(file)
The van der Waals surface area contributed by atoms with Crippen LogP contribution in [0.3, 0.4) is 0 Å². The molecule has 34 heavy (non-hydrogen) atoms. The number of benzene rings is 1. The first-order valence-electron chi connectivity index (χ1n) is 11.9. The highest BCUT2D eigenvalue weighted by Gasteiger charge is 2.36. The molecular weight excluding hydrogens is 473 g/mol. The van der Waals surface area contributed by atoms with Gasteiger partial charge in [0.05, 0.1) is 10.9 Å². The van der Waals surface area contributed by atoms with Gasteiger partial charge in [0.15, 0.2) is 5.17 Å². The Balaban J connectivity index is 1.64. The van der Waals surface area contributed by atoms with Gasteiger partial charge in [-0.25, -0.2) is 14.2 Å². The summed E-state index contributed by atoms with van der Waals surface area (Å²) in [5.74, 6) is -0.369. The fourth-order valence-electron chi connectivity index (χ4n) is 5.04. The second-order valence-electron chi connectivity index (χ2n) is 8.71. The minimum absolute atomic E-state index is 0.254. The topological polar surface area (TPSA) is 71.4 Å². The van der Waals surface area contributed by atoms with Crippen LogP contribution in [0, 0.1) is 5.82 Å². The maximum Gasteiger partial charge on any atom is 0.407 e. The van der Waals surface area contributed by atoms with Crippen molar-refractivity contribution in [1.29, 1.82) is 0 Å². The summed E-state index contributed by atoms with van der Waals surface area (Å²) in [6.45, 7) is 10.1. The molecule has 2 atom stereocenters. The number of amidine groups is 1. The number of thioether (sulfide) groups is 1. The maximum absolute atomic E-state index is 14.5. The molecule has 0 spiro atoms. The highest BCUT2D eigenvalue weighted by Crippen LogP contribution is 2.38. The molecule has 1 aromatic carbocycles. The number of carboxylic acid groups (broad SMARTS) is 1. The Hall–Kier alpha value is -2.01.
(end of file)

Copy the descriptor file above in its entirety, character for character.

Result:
The van der Waals surface area contributed by atoms with Crippen LogP contribution in [0.3, 0.4) is 0 Å². The molecule has 34 heavy (non-hydrogen) atoms. The number of benzene rings is 1. The first-order valence-electron chi connectivity index (χ1n) is 11.9. The highest BCUT2D eigenvalue weighted by Gasteiger charge is 2.36. The molecular weight excluding hydrogens is 473 g/mol. The van der Waals surface area contributed by atoms with Gasteiger partial charge in [0.05, 0.1) is 10.9 Å². The van der Waals surface area contributed by atoms with Gasteiger partial charge in [0.15, 0.2) is 5.17 Å². The Balaban J connectivity index is 1.64. The van der Waals surface area contributed by atoms with Gasteiger partial charge in [-0.25, -0.2) is 14.2 Å². The summed E-state index contributed by atoms with van der Waals surface area (Å²) in [5.74, 6) is -0.369. The fourth-order valence-electron chi connectivity index (χ4n) is 5.04. The second-order valence-electron chi connectivity index (χ2n) is 8.71. The minimum absolute atomic E-state index is 0.254. The topological polar surface area (TPSA) is 71.4 Å². The van der Waals surface area contributed by atoms with Crippen LogP contribution in [0, 0.1) is 5.82 Å². The maximum Gasteiger partial charge on any atom is 0.407 e. The van der Waals surface area contributed by atoms with Crippen molar-refractivity contribution in [1.29, 1.82) is 0 Å². The summed E-state index contributed by atoms with van der Waals surface area (Å²) in [6.45, 7) is 10.1. The molecule has 2 atom stereocenters. The number of amidine groups is 1. The number of thioether (sulfide) groups is 1. The maximum absolute atomic E-state index is 14.5. The molecule has 0 spiro atoms. The highest BCUT2D eigenvalue weighted by Crippen LogP contribution is 2.38. The molecule has 1 aromatic carbocycles. The number of carboxylic acid groups (broad SMARTS) is 1. The Hall–Kier alpha value is -2.01.